Judaism’s holiest day, Yom Kippur or the Day of Atonement, is a somber occasion marked with prayer, fasting, reflection and repentance. The entire nation of Israel shuts down. Although 75% of the population of Israel are Jewish, with a significant number of those non-observant, the residents of Israel almost universally avoid driving on Yom Kippur.
The result: on this day, Israeli highways become a biking paradise.
Over the last few decades, bicycle-riding and inline skating on the empty streets have become common among secular Israeli youngsters, especially on the eve of Yom Kippur. From The Times of Israel:
For some environmentalists in Israel, though, the day has become the opposite of affliction. They call it “Kippurtopia.”
“I don’t mean it in a secular, I-don’t fast-and-I-ride-my-bike-all-day kind of way,” said Dr. Daniel Mishori, a lecturer in environmental ethics at Tel Aviv University who coined the phrase along with his fellow faster and bike enthusiast Daniel Robinson. “It is a special day, one of personal introspection and a secular vision of public space.”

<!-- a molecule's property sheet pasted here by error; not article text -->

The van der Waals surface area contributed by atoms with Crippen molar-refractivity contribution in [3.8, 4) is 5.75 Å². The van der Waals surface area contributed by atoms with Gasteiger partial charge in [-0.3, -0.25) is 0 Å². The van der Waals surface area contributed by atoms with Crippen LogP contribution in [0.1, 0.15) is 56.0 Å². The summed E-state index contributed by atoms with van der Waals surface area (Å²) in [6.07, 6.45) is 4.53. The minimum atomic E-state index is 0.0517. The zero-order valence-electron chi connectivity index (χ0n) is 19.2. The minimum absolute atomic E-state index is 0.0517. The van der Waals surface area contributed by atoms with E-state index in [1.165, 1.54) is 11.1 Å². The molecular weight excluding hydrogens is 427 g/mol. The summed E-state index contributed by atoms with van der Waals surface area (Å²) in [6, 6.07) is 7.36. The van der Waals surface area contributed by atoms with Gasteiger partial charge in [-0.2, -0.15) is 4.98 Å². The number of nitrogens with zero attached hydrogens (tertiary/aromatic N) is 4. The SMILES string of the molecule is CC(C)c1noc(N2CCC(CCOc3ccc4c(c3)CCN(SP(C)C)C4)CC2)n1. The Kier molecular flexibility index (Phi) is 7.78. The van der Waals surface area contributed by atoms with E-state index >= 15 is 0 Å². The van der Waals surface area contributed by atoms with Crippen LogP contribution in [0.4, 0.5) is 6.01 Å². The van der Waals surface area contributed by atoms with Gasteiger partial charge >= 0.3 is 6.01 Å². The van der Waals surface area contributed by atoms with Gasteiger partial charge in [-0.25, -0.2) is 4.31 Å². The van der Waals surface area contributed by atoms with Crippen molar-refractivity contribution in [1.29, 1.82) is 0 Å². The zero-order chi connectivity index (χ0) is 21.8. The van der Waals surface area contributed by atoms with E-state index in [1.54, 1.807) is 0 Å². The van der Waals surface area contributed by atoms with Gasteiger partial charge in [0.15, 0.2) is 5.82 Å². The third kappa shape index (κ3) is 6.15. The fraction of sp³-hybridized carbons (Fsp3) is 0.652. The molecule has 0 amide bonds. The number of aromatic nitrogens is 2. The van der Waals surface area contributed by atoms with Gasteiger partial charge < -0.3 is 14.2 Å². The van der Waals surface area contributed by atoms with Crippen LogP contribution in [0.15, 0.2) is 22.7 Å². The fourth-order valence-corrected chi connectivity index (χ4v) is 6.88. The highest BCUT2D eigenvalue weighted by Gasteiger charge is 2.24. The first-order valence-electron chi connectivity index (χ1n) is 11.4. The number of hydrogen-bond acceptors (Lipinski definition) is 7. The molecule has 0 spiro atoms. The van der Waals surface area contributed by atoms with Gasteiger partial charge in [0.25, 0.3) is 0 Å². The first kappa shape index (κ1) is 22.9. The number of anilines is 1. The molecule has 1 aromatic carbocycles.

Every Yom Kippur, on a voluntary basis, more than 99 percent of all Israeli Jews refrain from driving. The corresponding statistic, quoted each year on the day after Yom Kippur, is the precipitous drop in air pollution. A 2011 Environmental Defense Ministry report states that the normally high level of air pollution in the Dan region “disappears almost entirely” every Yom Kippur.
Even in secular Tel Aviv, the bicycle reigns supreme on the Day of Atonement. Each year, paramedics treat thousands of bicycle-related injuries on Yom Kippur.
More –> In Israel’s Yom Kippur ‘Kippurtopia,’ a gift from the religious community to the secular.